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Being a HERO: Six Things You Need to Know About the Houston Equal Rights Ordinance

06.12.14

It’s been described as “an opportunity for sexual predators to have access to our families” and “an historic non-discrimination ordinance.” But rhetoric aside, the Houston Equal Rights Ordinance (“HERO”) is the law in the Bayou City. So what’s it mean for your business? You can (and should) read the complete ordinance, but here are six things you need to know:

1. Even if you’re not in Houston, a similar ordinance may already apply.

For all the controversy surrounding its passage, HERO brings Houston in line with many of Texas’s other large cities. San Antonio, Dallas, Austin, and Fort Worth all have similar ordinances already.

2. The “bathroom provision” may still be an open issue.

The city council removed a much-publicized “bathroom provision” that would have allowed transgender people to use the restroom of the gender with which they identify. But the effect of this provision’s removal isn’t clear. In fact, some commentators say that the ordinance may still require employers to allow their transgender employees to use the restroom of their identified gender.

The concern comes from section 17-2’s definition of “Discriminate.” According to this section, certain businesses cannot “intentionally distinguish, differentiate, separate, or segregate to the advantage or disadvantage of any person on the basis of [among other things, gender identity].” Under section 17-51(a), any “place of public accommodation” that intentionally discriminates violates the ordinance. Section 17-61(a) makes a private employer’s intentional discrimination a violation.

Given the amorphous definition, exactly what constitutes “discrimination” is anyone’s guess. In any event, businesses don’t normally intend gender-assigned restrooms to advantage or disadvantage anyone. In other words, without the express “bathroom provision,” gendered restrooms appear to be safe for the time being. But some think it’s a closer call. This brings us to the next point.

3. Intent is key.

HERO only criminalizes intentional discrimination. As a result, anti-discrimination policies and practices not only help your business avoid HERO violations in the first place, they demonstrate you intent to avoid discrimination. If you ever face a HERO violation, these policies will be Exhibit A in your defense that any alleged discrimination was unintentional. Make sure your anti-discrimination policy complies with HERO and circulate it regularly.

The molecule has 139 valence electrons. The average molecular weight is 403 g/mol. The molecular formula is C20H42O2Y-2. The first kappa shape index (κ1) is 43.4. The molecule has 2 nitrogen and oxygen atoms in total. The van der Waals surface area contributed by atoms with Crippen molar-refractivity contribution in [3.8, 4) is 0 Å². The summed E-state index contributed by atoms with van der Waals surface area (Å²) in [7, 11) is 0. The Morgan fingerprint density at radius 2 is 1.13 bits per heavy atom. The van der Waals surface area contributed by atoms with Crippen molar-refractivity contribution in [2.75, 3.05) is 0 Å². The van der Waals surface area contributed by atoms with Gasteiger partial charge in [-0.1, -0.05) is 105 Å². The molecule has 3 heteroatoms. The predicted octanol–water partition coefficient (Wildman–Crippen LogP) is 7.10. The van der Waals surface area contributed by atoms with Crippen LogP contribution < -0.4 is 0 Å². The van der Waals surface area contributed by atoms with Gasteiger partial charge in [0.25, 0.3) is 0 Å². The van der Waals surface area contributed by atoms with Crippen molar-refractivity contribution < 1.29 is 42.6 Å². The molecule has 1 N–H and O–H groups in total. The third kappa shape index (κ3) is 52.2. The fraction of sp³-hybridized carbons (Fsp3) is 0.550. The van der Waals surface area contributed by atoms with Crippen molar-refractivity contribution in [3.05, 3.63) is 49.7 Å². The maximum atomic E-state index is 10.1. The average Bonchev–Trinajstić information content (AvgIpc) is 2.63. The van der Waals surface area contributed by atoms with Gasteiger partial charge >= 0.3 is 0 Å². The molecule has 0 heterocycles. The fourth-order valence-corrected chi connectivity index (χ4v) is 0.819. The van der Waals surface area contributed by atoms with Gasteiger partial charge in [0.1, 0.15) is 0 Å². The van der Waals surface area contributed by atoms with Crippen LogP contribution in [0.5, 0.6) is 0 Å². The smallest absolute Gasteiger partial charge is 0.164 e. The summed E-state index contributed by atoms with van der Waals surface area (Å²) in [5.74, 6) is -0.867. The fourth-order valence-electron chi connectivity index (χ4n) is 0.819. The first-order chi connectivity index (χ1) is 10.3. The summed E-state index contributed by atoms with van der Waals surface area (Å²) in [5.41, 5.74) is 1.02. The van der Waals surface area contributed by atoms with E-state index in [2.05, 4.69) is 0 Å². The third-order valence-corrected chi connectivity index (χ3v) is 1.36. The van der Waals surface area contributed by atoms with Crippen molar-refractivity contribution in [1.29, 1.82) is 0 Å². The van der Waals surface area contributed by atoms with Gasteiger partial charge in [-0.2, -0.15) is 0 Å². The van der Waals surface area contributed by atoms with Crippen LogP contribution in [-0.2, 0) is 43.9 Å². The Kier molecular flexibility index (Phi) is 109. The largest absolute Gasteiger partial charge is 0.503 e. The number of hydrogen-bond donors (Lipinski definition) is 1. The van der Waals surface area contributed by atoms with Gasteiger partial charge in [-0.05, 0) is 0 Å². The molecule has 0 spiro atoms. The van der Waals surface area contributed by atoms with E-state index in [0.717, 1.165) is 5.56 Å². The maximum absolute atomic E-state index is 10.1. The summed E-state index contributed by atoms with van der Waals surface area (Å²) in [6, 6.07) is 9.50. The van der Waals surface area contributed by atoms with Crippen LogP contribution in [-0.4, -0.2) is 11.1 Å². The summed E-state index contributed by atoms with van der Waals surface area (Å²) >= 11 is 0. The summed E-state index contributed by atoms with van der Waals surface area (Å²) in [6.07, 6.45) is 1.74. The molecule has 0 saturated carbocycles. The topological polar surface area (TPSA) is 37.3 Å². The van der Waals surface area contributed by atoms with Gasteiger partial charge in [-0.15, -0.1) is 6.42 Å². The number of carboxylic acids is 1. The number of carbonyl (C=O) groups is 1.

4. You’re liable for your employees.

If your employees work with the public, they need to understand HERO. The ordinance makes employers liable for their own acts and those of their “employee[s] or agent[s]” as well. This means that if your employee violates HERO, you’re likely on the hook for the fine.

5. It may not apply to your small business—at least not yet.

The ordinance affects smaller employers on a rolling basis. For now, it applies to companies with 50 or more employees. On May 30th of next year, it expands to employers with 25 or more employees. A year after that it reaches businesses with more than 15 employees. Some have pointed out that the ordinance doesn’t require the requisite number of employees to be in Houston. So be aware that the ordinance probably applies to Houston satellites of larger companies.

6. The stakes aren’t that high.

HERO violations carry penalties similar to traffic tickets. Infractions trigger a fine of $250 each, but can’t aggregate to more than $5,000. The municipal court will try violators. The ordinance doesn’t create any private right of action, so large civil suits aren’t a concern.

Determining all the ways HERO may apply to your customers and employees can be complicated. A proactive, comprehensive approach to compliance is key.

The publications contained in this site do not constitute legal advice. Legal advice can only be given with knowledge of the client's specific facts. By putting these publications on our website we do not intend to create a lawyer-client relationship with the user. Materials may not reflect the most current legal developments, verdicts or settlements. This information should in no way be taken as an indication of future results.

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